by Ted S. McGregor Jr.

All-American classics

As the holidays became known as family time for celebration, American composers cranked out tons of secular songs. Oddly enough, the heyday was in the 1930s through the 1950s -- few holiday standards have been written since, although many songwriters have tried to put their stamp on the season.

"White Christmas"

The best-selling American Christmas song of all time was, ironically enough, written by a Jew, Irving Berlin, for the 1942 film Holiday Inn. Around here, the song has special significance, because it was Spokane native Bing Crosby's biggest hit. Released in the darkest moment of World War II, this song became an anthem of hope for families with loved ones deployed around the world. The song also stands as a reminder that many Americans rarely, if ever, get snow for Christmas -- Berlin, a New Yorker, was living in Los Angeles when he wrote it, and so was Crosby.

"Have Yourself a Merry Little Christmas"

Sung by Judy Garland in the 1944 film Meet Me in St. Louis, the song was taken to heart, again, because of its resonance among families split up by war. It's on the melancholy side, but its message that the holidays are a safe harbor in a stormy world continues to keep it among the most recorded holiday songs. The best modern versions are by Frank Sinatra, Diana Krall and Lou Rawls.

"The Christmas Song"

Nat King Cole owns this song (although Mel Torme wrote it), and he recorded it three different times from the 1940s to the '60s. When you hear Cole's smooth voice intone over those lush strings "Chestnuts roasting on an open fire," you know Santa's coming to town.

The Nutcracker Suite by Duke Ellington

How do you improve on perfection? That's the question jazz composers Duke Ellington and Billy Strayhorn must have asked themselves when they decided to rearrange Tchaikovsky's Nutcracker Suite for a jazz orchestra. Jazz critic Steve Schwartz calls the result "one of the great American scores, and you'll probably never hear it at your local symphony." But in Spokane, you can hear it performed by your local Jazz Orchestra on Dec. 4 at the Met.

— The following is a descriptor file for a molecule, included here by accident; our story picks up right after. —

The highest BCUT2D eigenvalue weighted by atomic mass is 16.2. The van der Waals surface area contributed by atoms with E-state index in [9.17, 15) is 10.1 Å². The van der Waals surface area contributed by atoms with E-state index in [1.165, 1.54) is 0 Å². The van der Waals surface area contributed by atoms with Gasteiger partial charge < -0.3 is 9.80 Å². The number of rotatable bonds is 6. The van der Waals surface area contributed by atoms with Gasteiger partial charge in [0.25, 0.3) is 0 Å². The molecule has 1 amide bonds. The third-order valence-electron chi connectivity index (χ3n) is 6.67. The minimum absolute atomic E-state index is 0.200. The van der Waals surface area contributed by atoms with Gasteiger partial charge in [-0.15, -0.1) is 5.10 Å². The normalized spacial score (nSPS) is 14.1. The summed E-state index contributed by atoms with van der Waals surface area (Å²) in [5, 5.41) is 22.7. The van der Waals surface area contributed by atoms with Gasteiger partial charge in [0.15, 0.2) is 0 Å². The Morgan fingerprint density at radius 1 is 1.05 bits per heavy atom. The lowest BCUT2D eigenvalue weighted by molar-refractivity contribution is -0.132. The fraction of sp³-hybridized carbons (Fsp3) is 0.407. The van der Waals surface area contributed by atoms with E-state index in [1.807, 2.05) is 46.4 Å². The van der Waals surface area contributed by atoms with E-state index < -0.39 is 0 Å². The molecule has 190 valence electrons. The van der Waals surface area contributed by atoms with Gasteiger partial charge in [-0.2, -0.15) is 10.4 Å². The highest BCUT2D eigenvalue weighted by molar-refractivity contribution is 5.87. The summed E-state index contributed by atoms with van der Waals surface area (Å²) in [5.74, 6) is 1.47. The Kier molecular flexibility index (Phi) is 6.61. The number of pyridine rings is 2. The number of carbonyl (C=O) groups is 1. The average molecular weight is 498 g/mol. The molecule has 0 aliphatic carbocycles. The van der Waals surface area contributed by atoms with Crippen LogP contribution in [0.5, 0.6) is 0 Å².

Religious Favorites

Ever since Christmas carols were introduced to church services by St. Francis of Assisi in the 12th century, these songs have reminded people of the reason for the season, as they say. These four were chosen for their simplicity, their chills-down-the-spine grandeur and just for being fun to sing along with.

"Silent Night"

This truly is the world's Christmas carol, as it has been translated into some 300 languages. The profound elegance of "Stille Nacht" was put to paper in 1816 by Joseph Mohr, a humble Austrian parish priest. Two years later, on a Christmas Eve visit, his friend Franz Gruber wrote the tune for accompaniment by guitar.

Handel's Messiah

When inspiration strikes, it can happen fast. The German-born Georg Friedrich Handel was never particularly known for religious compositions, but when he took a commission to write an oratorio about the birth of Jesus, he completed it in just 24 days. Now it's the composer's best-known piece -- and it ranks among the most beloved of all religious-inspired works of art. When given voice by the likes of the Mormon Tabernacle Choir, it can be a spectacular experience. Known most for its stirring conclusion, the best movement is really "For Unto Us a Child Is Born."